Bound Volume of the Daily National Intelligencer for the Year 1823
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[DAILY NATIONAL INTELLIGENCER].
Bound Volume, Daily National Intelligencer, Washington, D.C., January 1 to December 31, 1823. Approximately 312 issues, including one 4 pp. The only issues lacking are December 2 and December 3 (the days pertaining to the Monroe Doctrine).
An issue of note, May 30, 1823, reports on the First Intersectional Horse Race, which took place on May 27, 1823. Eclipse represented the North and Henry represented the South. “The third heat won also by eclipse by four lengths- and of course he took the purse of 40,000 dollars. It was a tight race, certainly, and must have afforded the highest degree of interest to those who witnessed it.”
The Daily National Intelligencer was founded as the National Intelligencer and Washington Advertiser by Samuel Harrison Smith in 1800. The paper became the tri-weekly National Intelligencer in 1810 and became the Daily in 1813. In its early years, it served as the voice of the Jefferson, Madison, Monroe, and J. Q. Adams administrations. Its editors, Joseph Gales, Jr., and William W. Seaton, were well known and associated with the National Intelligencer from 1813 until its demise in 1869. The Intelligencer served as the voice of the federal government until the election of Andrew Jackson, when it switched to the Whig party. The Intelligencer was primarily a political newspaper, though it did move sometimes between being “friendly” to administrations and taking a more neutral approach. Like most political newspapers in the partisan press period, the Intelligencer always relied heavily on lucrative Congressional printing contracts for its financial support. The paper was noted for its full coverage of Congress and other government information, including proclamations, notices and advertisements. Seaton and Gales employed shorthand reporters, including themselves occasionally, to take down verbatim reports of Congressional debates and speeches. Because of its depth of political coverage, the Intelligencer was one of the more popular exchange newspapers during the early part of the 19th century. Many other newspapers took their coverage of national politics and government directly from the Intelligencer.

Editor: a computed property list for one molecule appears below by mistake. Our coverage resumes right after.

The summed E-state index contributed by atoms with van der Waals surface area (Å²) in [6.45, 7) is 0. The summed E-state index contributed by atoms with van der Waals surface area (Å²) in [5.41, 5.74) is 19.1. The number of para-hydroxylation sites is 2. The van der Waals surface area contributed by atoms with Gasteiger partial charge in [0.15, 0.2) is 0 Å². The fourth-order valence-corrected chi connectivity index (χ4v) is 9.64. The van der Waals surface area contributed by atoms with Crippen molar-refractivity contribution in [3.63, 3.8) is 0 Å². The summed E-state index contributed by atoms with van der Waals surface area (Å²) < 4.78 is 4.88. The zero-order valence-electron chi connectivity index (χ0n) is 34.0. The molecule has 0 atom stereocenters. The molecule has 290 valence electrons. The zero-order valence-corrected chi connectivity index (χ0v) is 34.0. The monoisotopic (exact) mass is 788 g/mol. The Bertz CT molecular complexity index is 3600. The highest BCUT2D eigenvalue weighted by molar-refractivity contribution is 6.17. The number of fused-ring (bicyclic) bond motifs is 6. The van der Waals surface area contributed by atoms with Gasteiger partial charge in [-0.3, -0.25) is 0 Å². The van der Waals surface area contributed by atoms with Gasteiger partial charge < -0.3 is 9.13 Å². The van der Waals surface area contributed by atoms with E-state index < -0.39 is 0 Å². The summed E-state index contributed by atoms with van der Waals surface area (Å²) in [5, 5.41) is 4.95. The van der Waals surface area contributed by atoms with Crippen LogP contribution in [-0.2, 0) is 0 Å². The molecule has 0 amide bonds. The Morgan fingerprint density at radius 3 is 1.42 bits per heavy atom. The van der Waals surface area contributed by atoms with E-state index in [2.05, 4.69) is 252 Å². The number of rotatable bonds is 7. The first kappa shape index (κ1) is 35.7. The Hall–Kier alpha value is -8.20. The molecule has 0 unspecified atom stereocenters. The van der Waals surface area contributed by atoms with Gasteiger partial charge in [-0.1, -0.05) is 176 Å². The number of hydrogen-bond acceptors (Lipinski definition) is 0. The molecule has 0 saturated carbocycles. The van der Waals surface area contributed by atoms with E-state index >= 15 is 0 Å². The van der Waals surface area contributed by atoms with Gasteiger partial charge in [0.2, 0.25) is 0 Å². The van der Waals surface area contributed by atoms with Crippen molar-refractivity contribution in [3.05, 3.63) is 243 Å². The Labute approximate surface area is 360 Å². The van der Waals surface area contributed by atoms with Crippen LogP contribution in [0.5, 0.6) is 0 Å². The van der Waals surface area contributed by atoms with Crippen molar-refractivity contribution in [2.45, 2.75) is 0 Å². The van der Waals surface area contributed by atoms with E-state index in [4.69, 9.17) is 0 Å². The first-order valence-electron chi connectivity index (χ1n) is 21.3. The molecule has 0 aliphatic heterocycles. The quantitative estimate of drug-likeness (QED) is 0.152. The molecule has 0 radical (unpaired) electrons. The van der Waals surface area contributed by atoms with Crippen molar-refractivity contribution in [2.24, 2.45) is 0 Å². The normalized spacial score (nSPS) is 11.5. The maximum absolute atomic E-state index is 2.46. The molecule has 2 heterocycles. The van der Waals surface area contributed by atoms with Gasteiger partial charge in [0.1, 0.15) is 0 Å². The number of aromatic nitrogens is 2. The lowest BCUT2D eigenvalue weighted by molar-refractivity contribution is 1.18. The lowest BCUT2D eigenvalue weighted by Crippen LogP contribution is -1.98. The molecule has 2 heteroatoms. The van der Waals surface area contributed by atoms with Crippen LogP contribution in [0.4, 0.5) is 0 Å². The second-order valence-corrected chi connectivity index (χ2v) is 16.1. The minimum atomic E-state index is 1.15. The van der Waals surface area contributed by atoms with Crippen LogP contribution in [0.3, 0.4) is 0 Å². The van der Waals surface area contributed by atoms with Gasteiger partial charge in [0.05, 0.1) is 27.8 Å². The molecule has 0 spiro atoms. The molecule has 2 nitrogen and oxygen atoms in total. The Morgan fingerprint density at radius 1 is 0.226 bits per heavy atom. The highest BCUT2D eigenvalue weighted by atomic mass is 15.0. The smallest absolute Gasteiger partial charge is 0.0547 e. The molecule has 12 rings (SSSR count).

Original marbleized paper covers and leather spine. Spine in poor condition, separated from many of the bound issues. “Com Ins Co, Salem, Mas” written in ink on the first page of each issue. Bookplates of the Essex Institute on inside of front cover.
Eighteenth Century Newspapers at the Library of Congress
“National Intelligencer, and Washington Advertiser,” http://www.loc.gov/rr/news/18th/72.html
“National Intelligencer,” http://chroniclingamerica.loc.gov/lccn/sn83026171/
“Daily National Intelligencer,” http://chroniclingamerica.loc.gov/lccn/sn83026172/